Her “plot-device” potion: This one is important enough to warrant its own discussion. In the fourth season premiere, Zecora whips out a potion that, when Twilight drinks it, allows her to witness events long-passed. That would seem like a stretch regarding what magical plants can do, but there’s a fairly major catch here: Zecora out-and-out admits that Twilight’s alicorn magic is needed to activate the potion.
While it’s a fairly major contrivance that Zecora would just happen to have such a potion on her, all the more so since she apparently can’t catalyze it herself, her requiring Twilight’s power here only further dilutes the idea that Zecora is using any sort of magic on her own in brewing these potions.
In d20 terms this one is a little harder to analyze, due to the collaborative nature of what went into creating it. Zecora says of this potion, “I do not dare to use it myself, the results would be tragic. It only responds to alicorn magic.” However, what the “tragic” results of using the potion herself would be are undefined – it could very well be that the “tragedy” would simply be that it went to waste.
To this end, I’d say that this one was an actual potion, in d20 terms; that would explain why Zecora needed Twilight’s help, since in that case some actual spellcasting ability would be required to complete it. In Eclipse terms, this would likely be an instance of Create Artifact, specialized for one-half cost/only for herbal or alchemical magic items. I’d also give Zecora the Enthusiast ability with the Adaption modifier, all specialized for one-half cost/only for use with Create Artifact, in conjunction with this, so that she’d be able to know a given recipe as needed. In this case, Twilight’s alicorn magic (e.g. a point of mana) was simply the last ingredient.
Her “teacup trick”: That line that Zecora says in “Magic Duel” about how it’d be tragic if somepony outperformed her with magic wasn’t tossed out idly. As she says it, she waves her hoof over an empty teacup, and as she does it’s suddenly filled with tea again.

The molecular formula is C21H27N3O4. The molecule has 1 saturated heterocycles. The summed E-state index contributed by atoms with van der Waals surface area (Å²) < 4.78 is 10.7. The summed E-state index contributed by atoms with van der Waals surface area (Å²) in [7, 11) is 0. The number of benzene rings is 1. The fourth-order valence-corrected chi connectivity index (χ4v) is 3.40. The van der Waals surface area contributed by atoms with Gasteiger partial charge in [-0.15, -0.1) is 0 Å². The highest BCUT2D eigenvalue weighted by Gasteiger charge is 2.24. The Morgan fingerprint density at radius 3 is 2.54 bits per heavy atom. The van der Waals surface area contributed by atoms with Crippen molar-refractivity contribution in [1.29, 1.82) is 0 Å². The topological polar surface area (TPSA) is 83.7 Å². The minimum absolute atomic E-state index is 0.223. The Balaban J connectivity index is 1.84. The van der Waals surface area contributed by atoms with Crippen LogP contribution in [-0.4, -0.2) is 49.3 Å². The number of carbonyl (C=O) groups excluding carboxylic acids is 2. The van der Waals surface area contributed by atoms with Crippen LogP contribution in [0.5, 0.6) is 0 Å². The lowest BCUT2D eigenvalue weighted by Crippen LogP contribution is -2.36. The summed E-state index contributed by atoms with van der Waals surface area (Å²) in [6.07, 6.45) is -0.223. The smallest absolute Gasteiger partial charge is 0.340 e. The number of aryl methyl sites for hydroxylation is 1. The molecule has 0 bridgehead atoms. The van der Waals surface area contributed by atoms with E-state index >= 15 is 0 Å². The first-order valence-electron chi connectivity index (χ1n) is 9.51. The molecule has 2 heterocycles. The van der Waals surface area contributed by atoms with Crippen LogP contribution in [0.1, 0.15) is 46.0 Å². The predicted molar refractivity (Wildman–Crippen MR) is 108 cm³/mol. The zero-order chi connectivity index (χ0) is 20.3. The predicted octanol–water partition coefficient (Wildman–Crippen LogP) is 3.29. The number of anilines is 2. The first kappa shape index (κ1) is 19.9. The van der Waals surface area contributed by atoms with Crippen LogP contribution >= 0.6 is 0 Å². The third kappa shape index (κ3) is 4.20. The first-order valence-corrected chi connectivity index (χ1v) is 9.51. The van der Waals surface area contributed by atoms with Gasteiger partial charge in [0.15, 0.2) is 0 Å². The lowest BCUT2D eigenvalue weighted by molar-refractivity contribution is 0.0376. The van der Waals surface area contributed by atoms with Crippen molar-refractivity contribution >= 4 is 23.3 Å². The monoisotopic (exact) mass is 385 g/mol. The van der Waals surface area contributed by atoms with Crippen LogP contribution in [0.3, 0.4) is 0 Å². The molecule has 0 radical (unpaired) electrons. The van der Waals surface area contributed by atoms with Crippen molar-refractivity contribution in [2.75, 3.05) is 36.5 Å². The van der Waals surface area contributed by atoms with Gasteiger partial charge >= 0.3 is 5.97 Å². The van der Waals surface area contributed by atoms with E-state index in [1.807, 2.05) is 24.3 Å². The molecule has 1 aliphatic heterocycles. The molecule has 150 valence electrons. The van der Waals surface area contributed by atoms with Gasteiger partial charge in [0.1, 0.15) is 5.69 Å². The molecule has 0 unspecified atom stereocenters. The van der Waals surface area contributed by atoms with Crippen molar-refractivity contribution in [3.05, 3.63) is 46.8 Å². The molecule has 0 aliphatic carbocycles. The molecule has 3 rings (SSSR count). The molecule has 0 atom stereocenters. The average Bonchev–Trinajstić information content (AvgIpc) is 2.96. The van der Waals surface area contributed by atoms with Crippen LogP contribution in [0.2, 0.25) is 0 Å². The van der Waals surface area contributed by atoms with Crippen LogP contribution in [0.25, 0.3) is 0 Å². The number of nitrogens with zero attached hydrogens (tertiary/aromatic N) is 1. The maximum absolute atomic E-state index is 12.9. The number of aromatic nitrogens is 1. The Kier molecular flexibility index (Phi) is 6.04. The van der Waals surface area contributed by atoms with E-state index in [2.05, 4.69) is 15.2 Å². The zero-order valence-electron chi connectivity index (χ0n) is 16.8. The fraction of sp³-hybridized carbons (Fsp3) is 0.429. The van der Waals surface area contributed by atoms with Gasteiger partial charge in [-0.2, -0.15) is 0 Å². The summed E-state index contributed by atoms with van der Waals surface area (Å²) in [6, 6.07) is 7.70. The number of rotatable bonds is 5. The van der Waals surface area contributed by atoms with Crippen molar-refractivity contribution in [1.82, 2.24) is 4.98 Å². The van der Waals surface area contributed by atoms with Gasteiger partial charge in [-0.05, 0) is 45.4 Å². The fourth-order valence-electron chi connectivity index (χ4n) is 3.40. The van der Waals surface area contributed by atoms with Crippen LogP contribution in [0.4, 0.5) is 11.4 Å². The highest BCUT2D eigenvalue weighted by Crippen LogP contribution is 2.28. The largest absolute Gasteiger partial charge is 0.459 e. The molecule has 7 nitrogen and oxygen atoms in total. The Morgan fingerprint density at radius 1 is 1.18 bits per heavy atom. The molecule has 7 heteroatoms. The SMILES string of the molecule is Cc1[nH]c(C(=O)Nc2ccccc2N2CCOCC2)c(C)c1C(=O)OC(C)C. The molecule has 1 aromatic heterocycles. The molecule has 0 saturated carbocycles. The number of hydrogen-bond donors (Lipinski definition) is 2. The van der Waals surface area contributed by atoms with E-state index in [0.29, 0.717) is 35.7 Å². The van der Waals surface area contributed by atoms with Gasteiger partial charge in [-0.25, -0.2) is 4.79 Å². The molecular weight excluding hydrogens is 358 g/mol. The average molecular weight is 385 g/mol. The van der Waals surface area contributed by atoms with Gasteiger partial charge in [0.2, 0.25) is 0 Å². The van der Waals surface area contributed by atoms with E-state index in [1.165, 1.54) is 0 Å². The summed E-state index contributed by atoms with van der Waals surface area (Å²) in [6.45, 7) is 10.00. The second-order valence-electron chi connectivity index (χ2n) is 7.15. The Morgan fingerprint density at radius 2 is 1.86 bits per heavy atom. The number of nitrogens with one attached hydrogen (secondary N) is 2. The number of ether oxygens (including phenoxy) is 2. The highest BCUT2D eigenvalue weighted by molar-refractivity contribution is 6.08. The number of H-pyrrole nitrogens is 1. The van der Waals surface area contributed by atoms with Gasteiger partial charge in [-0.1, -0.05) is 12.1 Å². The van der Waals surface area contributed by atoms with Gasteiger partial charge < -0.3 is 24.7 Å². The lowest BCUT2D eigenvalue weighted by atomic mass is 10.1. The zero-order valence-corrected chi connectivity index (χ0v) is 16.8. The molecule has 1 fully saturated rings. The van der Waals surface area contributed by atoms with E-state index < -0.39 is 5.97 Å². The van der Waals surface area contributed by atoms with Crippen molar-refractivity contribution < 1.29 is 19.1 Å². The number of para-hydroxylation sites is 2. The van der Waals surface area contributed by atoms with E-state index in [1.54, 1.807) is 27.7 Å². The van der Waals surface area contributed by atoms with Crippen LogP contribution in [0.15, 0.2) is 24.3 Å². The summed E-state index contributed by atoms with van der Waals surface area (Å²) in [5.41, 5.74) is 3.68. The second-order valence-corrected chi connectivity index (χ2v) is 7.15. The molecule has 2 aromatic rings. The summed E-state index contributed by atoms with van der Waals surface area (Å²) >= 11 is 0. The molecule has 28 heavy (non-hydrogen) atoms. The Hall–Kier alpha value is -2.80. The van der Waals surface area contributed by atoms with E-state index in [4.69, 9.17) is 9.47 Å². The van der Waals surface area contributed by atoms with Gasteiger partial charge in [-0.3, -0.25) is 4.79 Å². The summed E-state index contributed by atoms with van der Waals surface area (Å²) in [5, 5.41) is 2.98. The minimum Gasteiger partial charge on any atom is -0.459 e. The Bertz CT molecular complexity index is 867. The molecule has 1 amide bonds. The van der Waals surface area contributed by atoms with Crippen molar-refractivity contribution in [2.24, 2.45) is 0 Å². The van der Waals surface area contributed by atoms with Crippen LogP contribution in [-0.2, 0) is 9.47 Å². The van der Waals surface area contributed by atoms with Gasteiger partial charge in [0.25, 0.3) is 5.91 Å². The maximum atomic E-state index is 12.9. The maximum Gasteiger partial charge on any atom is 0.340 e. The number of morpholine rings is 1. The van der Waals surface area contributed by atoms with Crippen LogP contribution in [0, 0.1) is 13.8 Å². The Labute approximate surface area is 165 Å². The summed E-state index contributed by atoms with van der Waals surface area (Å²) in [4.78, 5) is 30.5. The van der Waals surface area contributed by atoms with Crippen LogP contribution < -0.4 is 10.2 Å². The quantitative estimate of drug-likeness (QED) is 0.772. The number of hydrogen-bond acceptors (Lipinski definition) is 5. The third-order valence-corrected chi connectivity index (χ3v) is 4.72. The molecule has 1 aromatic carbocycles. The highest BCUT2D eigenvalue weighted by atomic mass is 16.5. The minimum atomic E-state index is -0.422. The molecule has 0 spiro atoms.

This is apparently supposed to be indicative of her having her own magic. Personally, I found that scene to indicate anything but. This particular trick isn’t anything we haven’t seen in our own world, performed by stage magicians; it’s a feat of legerdemain, rather than eldritch prowess.
In d20 terms, this is a simple Sleight of Hand check.
Personal stability: At this point, Zecora has very few notable abilities left to analyze. We do see her balancing on her head on a pole in “Swarm of the Century,” and easily standing on a single hind leg with her eyes closed in “Magic Duel,” but both of those are simply indicative of very skilled balance. Again, people have performed comparable tricks in the real world.
From a d20 standpoint, these are just good Balance (or, if you play Pathfinder, Acrobatics) checks.
Wisdom of the Woodlands: The last ability of note for Zecora is her knowledge of magical creatures. Interestingly, while she is able to diagnose Spike’s aging in “Secret of My Excess,” she doesn’t know how to stop the para-sprites in “Swarm of the Century.” Oh well, everyony fails a skill check now and then.
The d20 stats for these are self-evidently Knowledge (arcana) and/or Knowledge (nature) checks.
Skills and Stripes
Ultimately, everything Zecora does can be explained by the characteristics of the ingredients she’s using, or by personal skill. Nothing that we see of her indicates that she can control magical forces; even her potions and poultices manage to create only the most minor of effects, compared to the things that unicorns do casually (e.g. telekinetically rearranging things).
Based on the above, were I to write up Zecora with d20 statistics, I’d make her a skill-based character rather than a spellcasting one. Given that she seems to be a little older than the Mane Six, and is notably competent in her chosen area, I’d probably put her as being 2nd level (which is higher than most of the ponies we see). While she has one or two tricks of note (e.g. Create Artifact), that’s all they are: tricks. She’s familiar with, and knows how to utilize, the magic that can be found in nature, but that’s not the same as actually having magic herself.
Of course, Equestria is a land where friendship itself can manifest as magical rainbows of intense power, so maybe the new season will prove me wrong.